There is a misconception among many people that the term ‘ownership’ and ‘possession’ are interchangeable. Many a time women are left devastated and stranded after they discover that the house they have raised their family in never quite belonged to them; that in fact, it has always been the bank’s property. Even in death, the debts incurred by their partners over these properties do not vanish but like the ghost of disorganised spouse; they remain pending and making their presence known. After decorating and personalising the house, these people discover that there is a mortgage over the house and the bank has rights to seize that house which was surrendered as security for a loan- often unbeknownst to them.
The legal definition of ownership may be summarised as ‘the exclusive right over a thing carrying with it the exclusive right to use and control of that thing.’ Possession, on the other hand entails that while you may have control and use of that thing; you are not the rightful owner and that the owner if they so please or if the contract lapses may relieve you of that right to possess that property. The shelf-life of possession is much more fragile because all the decisions affecting that property are ultimately under the control of another. A physical example may be that one woman owns a few cows and leaves them in another woman’s kraal for a certain amount of time. They allow the second woman the right to milk these cows but not slaughter the cows for meat. It may seem like the second woman owns these cows since they are in her custody and she can milk them but the fact still remains; that the first woman is the owner and may come and take those cows when she wishes. Not only can she take them but she can sell them to another and does not require the consent of the second woman to do so.
Because of this very important difference between ownership and possession, it is advisable that one knows the conditions surrounding their use of a thing. It is important to know in whose name the car you are driving is registered. The courts have had many instances where people (especially women) approach the courts claiming that they have used the car for many years and that somehow subsequently makes them the rightful owners. Once again; use of that car does not automatically mean legal ownership of the thing. Obtaining title deeds is therefore the most important step in acquiring property (aside from being able to afford that piece of property.)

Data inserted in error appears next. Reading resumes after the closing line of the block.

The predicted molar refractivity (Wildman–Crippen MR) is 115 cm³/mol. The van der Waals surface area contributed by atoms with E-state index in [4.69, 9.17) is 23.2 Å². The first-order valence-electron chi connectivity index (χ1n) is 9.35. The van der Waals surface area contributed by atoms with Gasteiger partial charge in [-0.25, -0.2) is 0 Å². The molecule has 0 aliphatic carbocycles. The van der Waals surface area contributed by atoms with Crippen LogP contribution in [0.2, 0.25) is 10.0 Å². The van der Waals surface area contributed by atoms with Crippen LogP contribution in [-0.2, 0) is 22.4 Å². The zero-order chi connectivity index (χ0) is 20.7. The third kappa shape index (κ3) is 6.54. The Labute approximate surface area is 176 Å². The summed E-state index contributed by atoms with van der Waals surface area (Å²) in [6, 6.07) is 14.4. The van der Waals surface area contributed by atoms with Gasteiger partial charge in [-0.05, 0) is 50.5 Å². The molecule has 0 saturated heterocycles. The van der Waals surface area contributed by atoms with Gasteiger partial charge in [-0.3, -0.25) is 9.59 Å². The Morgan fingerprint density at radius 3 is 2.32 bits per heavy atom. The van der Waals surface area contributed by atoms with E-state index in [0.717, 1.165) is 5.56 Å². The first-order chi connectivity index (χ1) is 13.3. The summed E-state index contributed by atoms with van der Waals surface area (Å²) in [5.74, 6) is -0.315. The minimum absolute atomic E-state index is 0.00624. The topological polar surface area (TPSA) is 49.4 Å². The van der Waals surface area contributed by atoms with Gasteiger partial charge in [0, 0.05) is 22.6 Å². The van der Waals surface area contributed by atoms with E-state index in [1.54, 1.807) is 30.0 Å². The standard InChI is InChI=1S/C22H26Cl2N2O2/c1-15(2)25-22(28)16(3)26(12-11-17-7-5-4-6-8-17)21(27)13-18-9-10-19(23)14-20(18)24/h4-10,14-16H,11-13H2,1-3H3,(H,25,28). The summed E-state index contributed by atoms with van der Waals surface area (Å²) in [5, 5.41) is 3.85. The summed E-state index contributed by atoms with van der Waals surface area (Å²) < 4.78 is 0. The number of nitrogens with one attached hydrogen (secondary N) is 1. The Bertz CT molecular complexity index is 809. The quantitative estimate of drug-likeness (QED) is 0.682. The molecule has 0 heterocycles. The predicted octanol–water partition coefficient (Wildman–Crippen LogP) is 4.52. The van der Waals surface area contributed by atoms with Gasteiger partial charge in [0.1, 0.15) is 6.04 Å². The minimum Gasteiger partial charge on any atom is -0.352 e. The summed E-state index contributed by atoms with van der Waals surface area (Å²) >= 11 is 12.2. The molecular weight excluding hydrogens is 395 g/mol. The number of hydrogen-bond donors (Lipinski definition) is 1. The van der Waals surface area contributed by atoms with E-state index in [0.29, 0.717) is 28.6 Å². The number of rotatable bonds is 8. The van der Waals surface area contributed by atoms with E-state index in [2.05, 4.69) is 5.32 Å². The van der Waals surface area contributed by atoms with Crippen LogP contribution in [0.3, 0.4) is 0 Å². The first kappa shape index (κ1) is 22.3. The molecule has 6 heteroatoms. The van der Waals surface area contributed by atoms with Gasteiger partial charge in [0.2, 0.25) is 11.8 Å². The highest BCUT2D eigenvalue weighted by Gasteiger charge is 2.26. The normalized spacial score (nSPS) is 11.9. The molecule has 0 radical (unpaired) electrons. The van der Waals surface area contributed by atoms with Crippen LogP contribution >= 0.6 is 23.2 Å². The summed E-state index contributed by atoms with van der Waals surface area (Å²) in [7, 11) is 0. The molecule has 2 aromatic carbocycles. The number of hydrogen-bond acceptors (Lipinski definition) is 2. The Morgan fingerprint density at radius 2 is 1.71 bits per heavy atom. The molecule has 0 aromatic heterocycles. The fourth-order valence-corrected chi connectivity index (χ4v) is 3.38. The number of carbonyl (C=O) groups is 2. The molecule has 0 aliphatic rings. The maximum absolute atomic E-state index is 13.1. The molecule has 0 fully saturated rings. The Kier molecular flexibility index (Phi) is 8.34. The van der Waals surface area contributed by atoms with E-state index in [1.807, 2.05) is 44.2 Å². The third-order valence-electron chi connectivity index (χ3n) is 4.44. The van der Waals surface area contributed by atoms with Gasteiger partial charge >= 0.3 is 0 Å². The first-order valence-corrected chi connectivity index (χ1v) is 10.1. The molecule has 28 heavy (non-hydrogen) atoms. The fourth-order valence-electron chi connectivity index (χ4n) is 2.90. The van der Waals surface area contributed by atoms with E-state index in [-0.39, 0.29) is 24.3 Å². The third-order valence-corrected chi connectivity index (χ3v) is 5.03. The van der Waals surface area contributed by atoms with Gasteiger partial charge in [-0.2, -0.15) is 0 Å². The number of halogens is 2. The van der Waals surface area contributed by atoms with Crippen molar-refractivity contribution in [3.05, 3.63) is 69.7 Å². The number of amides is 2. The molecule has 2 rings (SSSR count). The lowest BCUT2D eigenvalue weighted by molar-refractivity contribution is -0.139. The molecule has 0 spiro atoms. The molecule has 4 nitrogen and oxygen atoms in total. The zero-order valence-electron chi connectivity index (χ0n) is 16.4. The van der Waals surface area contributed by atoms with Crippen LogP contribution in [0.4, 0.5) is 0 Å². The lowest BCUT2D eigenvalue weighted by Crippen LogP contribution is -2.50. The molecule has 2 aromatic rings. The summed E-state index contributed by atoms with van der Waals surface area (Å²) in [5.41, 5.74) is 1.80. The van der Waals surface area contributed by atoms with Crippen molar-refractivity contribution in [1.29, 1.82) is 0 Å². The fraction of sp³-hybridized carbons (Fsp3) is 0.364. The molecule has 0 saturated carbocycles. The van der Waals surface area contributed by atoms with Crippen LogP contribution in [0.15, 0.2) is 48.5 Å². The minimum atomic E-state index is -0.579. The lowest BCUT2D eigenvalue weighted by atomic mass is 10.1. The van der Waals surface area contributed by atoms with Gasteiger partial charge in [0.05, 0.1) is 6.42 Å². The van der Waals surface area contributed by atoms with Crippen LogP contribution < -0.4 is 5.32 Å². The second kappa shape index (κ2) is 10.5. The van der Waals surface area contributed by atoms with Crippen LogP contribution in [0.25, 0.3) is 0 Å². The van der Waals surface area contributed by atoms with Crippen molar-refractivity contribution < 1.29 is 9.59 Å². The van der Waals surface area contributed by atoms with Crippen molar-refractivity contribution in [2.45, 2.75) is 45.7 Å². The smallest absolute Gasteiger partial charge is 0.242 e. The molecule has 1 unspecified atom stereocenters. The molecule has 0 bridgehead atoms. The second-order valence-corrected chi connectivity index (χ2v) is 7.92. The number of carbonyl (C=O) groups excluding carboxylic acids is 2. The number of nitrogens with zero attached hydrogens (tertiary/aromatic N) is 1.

The right to own property is enshrined in the Constitution and every person has the right to acquire, hold, occupy, use and transfer all forms of property (among other things). This right is not gender specific which is to say that even a woman or more specifically a wife may own property in their own name or jointly with another. There is common practice among many couples that once the property is registered in the husband’s name then it automatically becomes family property. What many fail to realise is that marriages in Zimbabwe are not in community of property which means that each person in the union is entitled to the property that they acquired before the marriage and the property that they acquired during the subsistence of the marriage may be shared by the courts during a divorce. In this sharing process, the court will take into consideration whose name is on the title deeds and/or who has the receipts among many other factors. The issue of title deeds does not only apply to married couples but to all individuals because once one becomes an owner of a certain property, they gain the utmost monopoly over that item. For rural a woman that means ensuring that all the cattle that rightfully belongs to them in recorded in their own log books. For the person driving a car that they received as a gift, it is important to ascertain in whose name that vehicle is registered. It is not enough to allege that you own the car since it was a gift from another person.
While having joint ownership to property does not mean that the issue of debts and loans is automatically fixed or lapses during the other party’s death, it means that both parties are aware of the conditions surrounding their ownership. It also means that neither party may enter into a contract involving that property without the consent of the other. This in turn will reduce the possibility of future debates about who actually owns the property. It will insure against those shocking revelations that the property belonged to another entity all along. There is a level of freedom that comes with being aware that what you are using is yours and understanding how it is yours. If the treatment you receive from your landlady/lord is anything to go by, by now you should be prompted to establish in whose name all the things you own are registered in, or if they need not be registered it is important to keep receipts and all official records. If you are living in house and are unsure of who is the rightful owner, visit the Deeds registry office and be guided accordingly, and if the property is moveable; trace the contracts that have led you to the possession of that item lest one day the rightful owner comes to repossess what has always been truly theirs.
By: Danai Chirawu